South Africa’s President Cyril Ramaphosa has strongly condemned any form of anti-foreigner sentiments within his country, which often result in violence and harm to foreign nationals. In his weekly letter addressing the issues leading to the formation of the Border Management Agency, President Ramaphosa acknowledged that South Africa’s border and immigration matters have historical and contemporary dimensions.
He highlighted recent incidents of anti-foreigner sentiment resulting in violence and harassment and emphasized the importance of unequivocally condemning all acts of violence against foreign nationals, irrespective of their immigration status. He called for collective efforts to prevent such acts.
President Ramaphosa underscored the warm and fraternal relations between Zimbabwe and South Africa, noting that he and President Mnangagwa recently met in Beitbridge to discuss various matters.
He acknowledged that South Africa, as the region’s economic powerhouse, attracts interest from many, but this should not lead to friction. President Ramaphosa also mentioned the colonial origins of the borders that separate African countries, created during the Berlin Conference in 1884-85, which divided kin and kin.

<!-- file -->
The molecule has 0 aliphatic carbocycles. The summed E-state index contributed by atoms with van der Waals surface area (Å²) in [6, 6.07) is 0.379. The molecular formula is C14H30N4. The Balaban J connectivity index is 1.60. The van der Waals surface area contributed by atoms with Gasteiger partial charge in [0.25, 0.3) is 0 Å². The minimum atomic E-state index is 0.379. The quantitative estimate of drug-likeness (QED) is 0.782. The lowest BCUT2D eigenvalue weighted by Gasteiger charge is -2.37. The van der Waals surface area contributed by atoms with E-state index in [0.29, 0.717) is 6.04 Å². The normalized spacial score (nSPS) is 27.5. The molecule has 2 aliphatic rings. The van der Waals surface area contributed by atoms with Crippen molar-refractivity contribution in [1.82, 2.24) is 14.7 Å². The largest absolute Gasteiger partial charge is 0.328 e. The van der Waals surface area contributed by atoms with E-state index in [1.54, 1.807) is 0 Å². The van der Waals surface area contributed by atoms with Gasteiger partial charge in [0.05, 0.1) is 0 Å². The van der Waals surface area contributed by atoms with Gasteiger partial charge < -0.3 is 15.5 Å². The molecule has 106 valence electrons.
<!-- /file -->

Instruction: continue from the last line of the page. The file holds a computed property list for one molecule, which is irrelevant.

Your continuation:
Regarding South Africa’s own actions, he pointed out that the apartheid regime was responsible for breaching the borders of neighboring countries, leading to insecurity. The apartheid regime abused immigration measures to target its opponents and implemented policies such as influx control and labor exploitation from the region.
After the democratic government came to power in 1994, it became a priority to reform the border management and migration regime to align with the values of the new state, with the aim of promoting economic growth and development.
Six countries share borders with South Africa: Zimbabwe, Botswana, Namibia, Lesotho, eSwatini, and Mozambique. South Africa is the largest economy in the region.